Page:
In earlier centuries some roofs had also been built using the principles of the hanging truss, as applied in southern Europe as early as Roman times. In the 19th century this type was widely used. It fell into disuse because the attic area could not be used. Strut frames and false-work were often also used to span large areas. Trusses were also constructed for this purpose based on the principle of timber-framing.
For spanning wide areas trusses were favored in which the loads were transmitted in a flowing line, as it were from the top downwards. The pointed arch continued to dominate church architecture. A form with an elliptical cross section was commonly used for large halls.
For all of these variants trusses were developed which made use of new techniques. Examples include the Philibert truss which consists of braces made of pieces of wood joined together with their broad side perpendicular to the surface of the roof. Because of their lack of rigidity these trusses ceased to be used after 1900.
Several domed roofs were also built in the 19th century, using a load-bearing construction of straight parts and curved surfaces, supported by braces It was rare for curved trusses to be built on the principle developed by Emy using timbers with their broad side parallel to the surface of the roof. From 1921 onwards trusses were constructed according to the principle developed by Hetzer and consisting of pieces of wood glued together, broad side parallel to the roof surface. This could be used to span an area up to 75m wide. Finally, some roofs were built using trusses made of wood and iron.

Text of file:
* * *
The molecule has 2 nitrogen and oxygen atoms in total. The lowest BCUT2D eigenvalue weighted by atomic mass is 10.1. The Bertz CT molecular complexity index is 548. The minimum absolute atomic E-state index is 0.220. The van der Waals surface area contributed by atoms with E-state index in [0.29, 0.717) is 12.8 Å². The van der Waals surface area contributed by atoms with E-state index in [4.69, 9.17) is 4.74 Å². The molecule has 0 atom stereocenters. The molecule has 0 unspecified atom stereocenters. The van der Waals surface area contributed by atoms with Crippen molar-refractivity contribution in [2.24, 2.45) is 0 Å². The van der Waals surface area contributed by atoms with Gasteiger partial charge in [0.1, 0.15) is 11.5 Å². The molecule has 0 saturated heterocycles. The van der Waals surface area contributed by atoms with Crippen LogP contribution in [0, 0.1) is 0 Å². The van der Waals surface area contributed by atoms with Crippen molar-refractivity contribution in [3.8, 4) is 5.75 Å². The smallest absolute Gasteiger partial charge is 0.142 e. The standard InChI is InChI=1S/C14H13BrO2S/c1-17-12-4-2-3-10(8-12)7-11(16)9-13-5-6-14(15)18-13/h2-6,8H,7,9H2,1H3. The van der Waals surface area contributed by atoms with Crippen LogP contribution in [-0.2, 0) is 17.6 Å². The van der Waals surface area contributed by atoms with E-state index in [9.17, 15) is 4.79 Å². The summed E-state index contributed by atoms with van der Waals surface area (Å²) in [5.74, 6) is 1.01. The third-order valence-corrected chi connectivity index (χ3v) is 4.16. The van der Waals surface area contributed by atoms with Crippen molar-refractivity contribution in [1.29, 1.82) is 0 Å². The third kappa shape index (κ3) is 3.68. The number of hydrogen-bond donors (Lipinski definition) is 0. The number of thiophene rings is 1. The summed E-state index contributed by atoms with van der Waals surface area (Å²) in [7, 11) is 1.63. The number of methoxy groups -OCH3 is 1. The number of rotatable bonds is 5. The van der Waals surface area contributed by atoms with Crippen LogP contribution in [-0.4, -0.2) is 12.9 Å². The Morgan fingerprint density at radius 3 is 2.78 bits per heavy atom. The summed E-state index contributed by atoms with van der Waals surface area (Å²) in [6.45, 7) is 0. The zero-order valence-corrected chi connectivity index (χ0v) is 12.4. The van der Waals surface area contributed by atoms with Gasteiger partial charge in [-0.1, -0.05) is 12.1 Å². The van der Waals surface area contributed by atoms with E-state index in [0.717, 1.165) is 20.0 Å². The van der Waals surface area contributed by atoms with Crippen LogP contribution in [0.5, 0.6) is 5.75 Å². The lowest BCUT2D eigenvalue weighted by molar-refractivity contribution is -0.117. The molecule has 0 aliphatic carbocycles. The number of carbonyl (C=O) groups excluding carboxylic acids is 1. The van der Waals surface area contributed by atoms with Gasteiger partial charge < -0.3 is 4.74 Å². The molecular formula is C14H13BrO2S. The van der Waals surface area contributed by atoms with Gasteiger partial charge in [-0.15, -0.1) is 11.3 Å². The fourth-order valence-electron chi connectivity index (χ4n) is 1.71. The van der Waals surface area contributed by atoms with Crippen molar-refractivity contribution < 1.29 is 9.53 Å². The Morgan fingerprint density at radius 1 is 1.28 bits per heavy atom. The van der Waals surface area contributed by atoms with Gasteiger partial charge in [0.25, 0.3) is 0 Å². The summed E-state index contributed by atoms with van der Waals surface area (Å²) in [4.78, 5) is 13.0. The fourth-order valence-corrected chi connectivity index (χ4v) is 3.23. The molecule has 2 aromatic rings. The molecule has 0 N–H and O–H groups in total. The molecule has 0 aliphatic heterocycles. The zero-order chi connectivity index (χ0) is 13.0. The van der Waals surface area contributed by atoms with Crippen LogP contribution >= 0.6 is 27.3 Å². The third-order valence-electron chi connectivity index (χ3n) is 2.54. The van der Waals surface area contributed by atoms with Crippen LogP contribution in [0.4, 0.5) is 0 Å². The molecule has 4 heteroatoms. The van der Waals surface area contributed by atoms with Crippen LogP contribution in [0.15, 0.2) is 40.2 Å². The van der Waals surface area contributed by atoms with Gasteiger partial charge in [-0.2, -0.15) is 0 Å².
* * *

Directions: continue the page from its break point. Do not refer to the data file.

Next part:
The Second World War and period of reconstruction were followed by the era of prefabricated building, nailed trusses, synthetic materials, pre-stressed concrete and space frames. Impressive timber constructions became a thing of the past. Engineers have always found it difficult to work with an unpredictable natural building material such as wood. Architects and carpenters who could handle the material with consummate skill became increasingly scarce. The building trade concentrated on new materials and methods of construction, designed with the help of calculators and computers. Nowadays wood is mainly used to cover surfaces and for partitions, almost never for major load-bearing constructions. We have therefore reached a point where we can draw up the balance of at least ten centuries of wooden load-bearing constructions in the Low Countries.
Given that it is conceivable that no new wooden roof frames of any importance will ever be built again, it is essential that we take greater care than we have in the past to preserve the interesting products of the carpenter's craft. We face the prospect of the gradual disappearance of these old wooden roofs.
For centuries the Netherlands was a country where wood was widely used in building. The preservation of this part of our cultural heritage calls for a collective effort on the part of owners and interested parties, and administrators and conservationists concerned with historic buildings and monuments to ensure that in years to come our descendants will still be able to see, study and admire the craft skills of earlier generations.